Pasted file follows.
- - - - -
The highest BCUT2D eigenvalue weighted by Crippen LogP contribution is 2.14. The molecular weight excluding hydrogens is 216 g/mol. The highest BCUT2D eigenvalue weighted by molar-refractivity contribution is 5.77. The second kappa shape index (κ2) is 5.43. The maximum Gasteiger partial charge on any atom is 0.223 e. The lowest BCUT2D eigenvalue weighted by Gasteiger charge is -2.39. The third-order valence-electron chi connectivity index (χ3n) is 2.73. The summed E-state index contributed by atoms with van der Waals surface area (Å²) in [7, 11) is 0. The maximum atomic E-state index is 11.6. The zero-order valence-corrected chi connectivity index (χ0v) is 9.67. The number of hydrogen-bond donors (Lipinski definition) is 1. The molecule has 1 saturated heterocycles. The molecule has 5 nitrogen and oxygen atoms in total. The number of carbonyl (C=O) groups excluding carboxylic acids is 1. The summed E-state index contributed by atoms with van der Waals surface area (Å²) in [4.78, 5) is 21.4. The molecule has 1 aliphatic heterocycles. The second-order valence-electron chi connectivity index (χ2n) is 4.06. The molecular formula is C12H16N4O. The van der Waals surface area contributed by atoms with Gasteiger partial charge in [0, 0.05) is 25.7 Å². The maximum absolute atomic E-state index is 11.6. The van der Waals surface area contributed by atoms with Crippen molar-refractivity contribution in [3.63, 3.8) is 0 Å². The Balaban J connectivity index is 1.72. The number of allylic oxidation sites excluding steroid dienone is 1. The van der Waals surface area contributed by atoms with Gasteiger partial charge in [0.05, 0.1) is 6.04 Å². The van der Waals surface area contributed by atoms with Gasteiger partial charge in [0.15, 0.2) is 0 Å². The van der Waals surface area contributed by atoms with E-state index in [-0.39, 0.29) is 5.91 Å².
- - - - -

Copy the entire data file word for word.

The highest BCUT2D eigenvalue weighted by Crippen LogP contribution is 2.14. The molecular weight excluding hydrogens is 216 g/mol. The highest BCUT2D eigenvalue weighted by molar-refractivity contribution is 5.77. The second kappa shape index (κ2) is 5.43. The maximum Gasteiger partial charge on any atom is 0.223 e. The lowest BCUT2D eigenvalue weighted by Gasteiger charge is -2.39. The third-order valence-electron chi connectivity index (χ3n) is 2.73. The summed E-state index contributed by atoms with van der Waals surface area (Å²) in [7, 11) is 0. The maximum atomic E-state index is 11.6. The zero-order valence-corrected chi connectivity index (χ0v) is 9.67. The number of hydrogen-bond donors (Lipinski definition) is 1. The molecule has 1 saturated heterocycles. The molecule has 5 nitrogen and oxygen atoms in total. The number of carbonyl (C=O) groups excluding carboxylic acids is 1. The summed E-state index contributed by atoms with van der Waals surface area (Å²) in [4.78, 5) is 21.4. The molecule has 1 aliphatic heterocycles. The second-order valence-electron chi connectivity index (χ2n) is 4.06. The molecular formula is C12H16N4O. The van der Waals surface area contributed by atoms with Gasteiger partial charge in [0, 0.05) is 25.7 Å². The maximum absolute atomic E-state index is 11.6. The van der Waals surface area contributed by atoms with Crippen molar-refractivity contribution in [3.63, 3.8) is 0 Å². The Balaban J connectivity index is 1.72. The number of allylic oxidation sites excluding steroid dienone is 1. The van der Waals surface area contributed by atoms with Gasteiger partial charge in [0.05, 0.1) is 6.04 Å². The van der Waals surface area contributed by atoms with Gasteiger partial charge in [0.15, 0.2) is 0 Å². The van der Waals surface area contributed by atoms with E-state index in [-0.39, 0.29) is 5.91 Å².